June 25, 2006

From whose bourn, no traveller returns

There was a limo service awaiting my arrival at O'Hare International Airport. The driver was a Muslim, and greeted me with salaam; a welcome introduction given my tainted images of the United States. As large a city as Chicago is, he knew some of the people I knew, and we had a friendly discussion the whole way. I was extremely tired, and somewhat frustrated by the delays caused by my cancelled flight, but I tried my best to be an active participant in the conversation. As we pulled up to the conference centre and I was stepping out of the vehicle, he requested a favour of me.

"You're travelling right now. Please pray for my child, he's quite sick."

I didn't pay enough attention to what he said, presumably because I was exhausted and also because I never quite expected to see him again. I paid him, and walked towards the conference centre.

I spent two weeks there, among an international contingent of colleagues. I was amazed at just how American the Americans were; they all seemed to live lives inspired by television shows, from the goofy but lovable class clown to the young and melodramatic "southern gal". I eventually got used to it, but it still bothered me how ignorant they were of the rest of the world. Even the Muslims among them were no different. One thought Ottawa was in Idaho; when I told him that there was a world outside the United States, he assumed I lived in Alaska. Another brother asked me this beautifully ignorant question:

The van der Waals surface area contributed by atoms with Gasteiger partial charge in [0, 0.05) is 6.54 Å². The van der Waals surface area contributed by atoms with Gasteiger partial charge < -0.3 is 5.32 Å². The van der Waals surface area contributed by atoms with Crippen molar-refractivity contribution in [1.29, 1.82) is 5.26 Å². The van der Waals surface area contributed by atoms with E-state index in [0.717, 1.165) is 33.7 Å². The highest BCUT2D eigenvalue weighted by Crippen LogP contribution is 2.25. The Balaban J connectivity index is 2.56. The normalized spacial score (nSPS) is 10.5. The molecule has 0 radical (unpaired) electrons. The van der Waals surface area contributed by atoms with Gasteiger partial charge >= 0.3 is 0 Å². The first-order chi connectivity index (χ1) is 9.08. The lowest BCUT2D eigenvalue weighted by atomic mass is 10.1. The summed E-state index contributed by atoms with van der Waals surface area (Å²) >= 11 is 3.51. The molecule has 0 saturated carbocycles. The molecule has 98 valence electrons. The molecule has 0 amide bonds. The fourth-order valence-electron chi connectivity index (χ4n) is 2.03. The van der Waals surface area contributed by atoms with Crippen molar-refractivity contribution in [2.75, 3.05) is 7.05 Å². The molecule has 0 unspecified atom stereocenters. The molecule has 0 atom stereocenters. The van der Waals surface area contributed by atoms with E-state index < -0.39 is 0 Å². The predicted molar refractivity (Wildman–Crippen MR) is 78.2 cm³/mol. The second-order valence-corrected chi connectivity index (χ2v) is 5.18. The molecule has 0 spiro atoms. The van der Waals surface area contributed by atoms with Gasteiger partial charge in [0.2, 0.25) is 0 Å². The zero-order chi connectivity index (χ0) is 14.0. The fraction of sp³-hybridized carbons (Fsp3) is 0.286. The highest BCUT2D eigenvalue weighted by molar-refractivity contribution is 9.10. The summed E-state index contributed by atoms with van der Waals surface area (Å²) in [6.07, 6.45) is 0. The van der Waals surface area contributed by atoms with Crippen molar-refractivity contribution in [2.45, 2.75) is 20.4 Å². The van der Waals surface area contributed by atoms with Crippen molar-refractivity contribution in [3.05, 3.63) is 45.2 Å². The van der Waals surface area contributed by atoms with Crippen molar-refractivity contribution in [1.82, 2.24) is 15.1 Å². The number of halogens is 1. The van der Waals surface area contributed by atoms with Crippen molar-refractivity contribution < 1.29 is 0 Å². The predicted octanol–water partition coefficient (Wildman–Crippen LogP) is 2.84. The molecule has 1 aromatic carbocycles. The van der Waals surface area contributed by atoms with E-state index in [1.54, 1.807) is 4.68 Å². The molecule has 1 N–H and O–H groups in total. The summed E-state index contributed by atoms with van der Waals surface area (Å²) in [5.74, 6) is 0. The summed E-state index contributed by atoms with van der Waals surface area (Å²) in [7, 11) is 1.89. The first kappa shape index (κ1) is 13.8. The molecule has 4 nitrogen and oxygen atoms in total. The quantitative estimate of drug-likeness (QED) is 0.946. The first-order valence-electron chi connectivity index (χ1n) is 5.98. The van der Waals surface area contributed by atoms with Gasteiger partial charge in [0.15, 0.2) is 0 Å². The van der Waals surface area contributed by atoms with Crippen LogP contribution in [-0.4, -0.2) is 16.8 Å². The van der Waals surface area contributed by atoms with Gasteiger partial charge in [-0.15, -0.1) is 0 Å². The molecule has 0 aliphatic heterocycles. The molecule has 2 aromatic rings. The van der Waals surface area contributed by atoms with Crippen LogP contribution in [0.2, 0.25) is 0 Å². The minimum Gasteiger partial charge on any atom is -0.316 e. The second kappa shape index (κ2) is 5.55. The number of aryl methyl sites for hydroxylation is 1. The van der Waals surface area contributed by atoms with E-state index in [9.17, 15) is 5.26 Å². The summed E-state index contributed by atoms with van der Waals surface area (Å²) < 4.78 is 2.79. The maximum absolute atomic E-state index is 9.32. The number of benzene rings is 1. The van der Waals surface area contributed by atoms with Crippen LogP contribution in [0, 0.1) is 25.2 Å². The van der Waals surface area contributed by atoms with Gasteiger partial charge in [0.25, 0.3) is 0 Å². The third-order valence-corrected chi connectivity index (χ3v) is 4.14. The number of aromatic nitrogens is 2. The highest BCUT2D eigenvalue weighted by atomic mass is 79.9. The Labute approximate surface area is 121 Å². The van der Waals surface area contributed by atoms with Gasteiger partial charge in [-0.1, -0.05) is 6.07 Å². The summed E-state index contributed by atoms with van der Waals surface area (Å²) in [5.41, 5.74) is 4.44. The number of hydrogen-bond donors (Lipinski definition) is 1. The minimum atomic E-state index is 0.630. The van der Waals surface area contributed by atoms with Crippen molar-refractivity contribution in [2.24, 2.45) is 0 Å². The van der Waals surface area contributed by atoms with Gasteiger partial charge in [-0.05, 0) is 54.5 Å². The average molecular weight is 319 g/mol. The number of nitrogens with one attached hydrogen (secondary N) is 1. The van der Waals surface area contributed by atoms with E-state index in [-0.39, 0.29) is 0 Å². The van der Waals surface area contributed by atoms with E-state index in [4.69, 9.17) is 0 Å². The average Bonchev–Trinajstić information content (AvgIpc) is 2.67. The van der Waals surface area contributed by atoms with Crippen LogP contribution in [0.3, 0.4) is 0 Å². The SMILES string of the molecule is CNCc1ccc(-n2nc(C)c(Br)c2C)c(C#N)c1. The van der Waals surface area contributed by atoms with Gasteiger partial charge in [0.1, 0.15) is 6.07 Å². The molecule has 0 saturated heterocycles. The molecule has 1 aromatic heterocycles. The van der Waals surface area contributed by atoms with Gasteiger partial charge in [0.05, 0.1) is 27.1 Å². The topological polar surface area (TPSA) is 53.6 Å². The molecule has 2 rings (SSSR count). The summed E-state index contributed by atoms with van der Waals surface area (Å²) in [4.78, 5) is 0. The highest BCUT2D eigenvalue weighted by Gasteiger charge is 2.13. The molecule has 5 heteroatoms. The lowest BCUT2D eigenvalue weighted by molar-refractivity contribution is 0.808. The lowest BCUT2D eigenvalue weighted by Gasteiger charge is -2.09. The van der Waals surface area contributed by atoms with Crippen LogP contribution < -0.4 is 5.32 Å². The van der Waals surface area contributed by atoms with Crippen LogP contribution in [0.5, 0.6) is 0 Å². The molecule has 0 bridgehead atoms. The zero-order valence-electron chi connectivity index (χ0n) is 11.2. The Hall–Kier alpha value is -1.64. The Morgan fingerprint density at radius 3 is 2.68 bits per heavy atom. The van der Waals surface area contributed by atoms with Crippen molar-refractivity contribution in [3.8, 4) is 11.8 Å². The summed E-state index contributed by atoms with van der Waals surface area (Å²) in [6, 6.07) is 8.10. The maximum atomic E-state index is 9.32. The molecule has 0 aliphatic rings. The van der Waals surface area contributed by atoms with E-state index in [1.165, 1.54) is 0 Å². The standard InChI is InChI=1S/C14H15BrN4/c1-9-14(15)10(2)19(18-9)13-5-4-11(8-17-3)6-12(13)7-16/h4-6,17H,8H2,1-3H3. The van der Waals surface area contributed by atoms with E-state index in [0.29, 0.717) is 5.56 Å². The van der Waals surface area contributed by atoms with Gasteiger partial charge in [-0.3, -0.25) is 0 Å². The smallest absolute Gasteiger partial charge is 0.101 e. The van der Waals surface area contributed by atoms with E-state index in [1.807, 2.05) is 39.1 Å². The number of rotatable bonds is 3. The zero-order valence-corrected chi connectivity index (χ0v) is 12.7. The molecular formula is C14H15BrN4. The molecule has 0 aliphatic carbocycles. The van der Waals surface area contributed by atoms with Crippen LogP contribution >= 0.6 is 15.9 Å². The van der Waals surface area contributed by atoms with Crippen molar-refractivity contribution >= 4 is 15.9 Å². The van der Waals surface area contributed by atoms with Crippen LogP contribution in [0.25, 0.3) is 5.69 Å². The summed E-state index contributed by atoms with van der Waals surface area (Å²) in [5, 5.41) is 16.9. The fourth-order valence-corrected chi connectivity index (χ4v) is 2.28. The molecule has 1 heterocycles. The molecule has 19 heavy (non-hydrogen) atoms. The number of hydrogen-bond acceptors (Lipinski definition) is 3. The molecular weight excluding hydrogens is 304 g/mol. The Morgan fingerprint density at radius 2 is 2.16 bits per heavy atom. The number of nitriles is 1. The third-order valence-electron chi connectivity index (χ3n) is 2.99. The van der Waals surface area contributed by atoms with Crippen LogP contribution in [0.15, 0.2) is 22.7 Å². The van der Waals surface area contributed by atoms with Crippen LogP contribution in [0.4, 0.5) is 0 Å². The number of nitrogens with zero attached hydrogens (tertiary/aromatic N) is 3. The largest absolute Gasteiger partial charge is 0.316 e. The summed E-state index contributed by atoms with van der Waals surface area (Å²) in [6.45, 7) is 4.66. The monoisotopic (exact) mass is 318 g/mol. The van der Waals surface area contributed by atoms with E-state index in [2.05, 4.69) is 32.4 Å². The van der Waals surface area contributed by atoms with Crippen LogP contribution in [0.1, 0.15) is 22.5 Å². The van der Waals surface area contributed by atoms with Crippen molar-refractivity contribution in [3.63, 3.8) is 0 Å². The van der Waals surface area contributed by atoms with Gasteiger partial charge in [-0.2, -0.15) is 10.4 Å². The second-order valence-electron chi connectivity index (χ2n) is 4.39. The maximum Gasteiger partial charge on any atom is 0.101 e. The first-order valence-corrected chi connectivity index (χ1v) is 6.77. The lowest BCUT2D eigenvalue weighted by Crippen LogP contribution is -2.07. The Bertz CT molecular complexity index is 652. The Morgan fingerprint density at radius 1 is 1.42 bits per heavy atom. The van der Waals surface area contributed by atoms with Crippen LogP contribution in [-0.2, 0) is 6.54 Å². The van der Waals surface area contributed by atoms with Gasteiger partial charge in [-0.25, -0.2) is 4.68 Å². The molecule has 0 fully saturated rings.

"Why don't you just live in United States instead?"

I enjoyed answering this question, drawing on all the things that I love about Canada: the relaxed lifestyle, the polite people, the functional and tolerant multiculturalism, free healthcare, among other things. I also mentioned how I would feel guilty for paying taxes to such an incredibly inept, violent, and dangerous government. That was a moot point, he argued, as the majority of Americans don't support them. If the majority don't support them, I replied, then how can it be called democracy? He changed the subject.

On a quiet and rainy Sunday afternoon, I happened to take a stroll outside despite my lack of appropriate clothing to handle the rain. Waiting in front of the Welcome Center was the driver who brought me there a week earlier; he had come to drop off someone else. He greeted me with salaam, and asked how things were going. He reminded me about the ijtema that was taking place in Chicago that weekend; unfortunately, I had already missed most of it, as did he.

"I wasn't able to go myself," he said. "I've spent most of the weekend in the hospital. My child just passed away this morning."

I was stunned, having completely forgotten about his request a week earlier. Innalillahi wa inna ilayhi raji'oon, I muttered. From Allah we came, and to Him we will return. The child, an infant boy no more than three months old, was gone, and I had irresponsibly forgotten both him and his father in my prayers. I told the driver that I would pray for him, for his patience, and for Allah to compensate him greatly for his loss.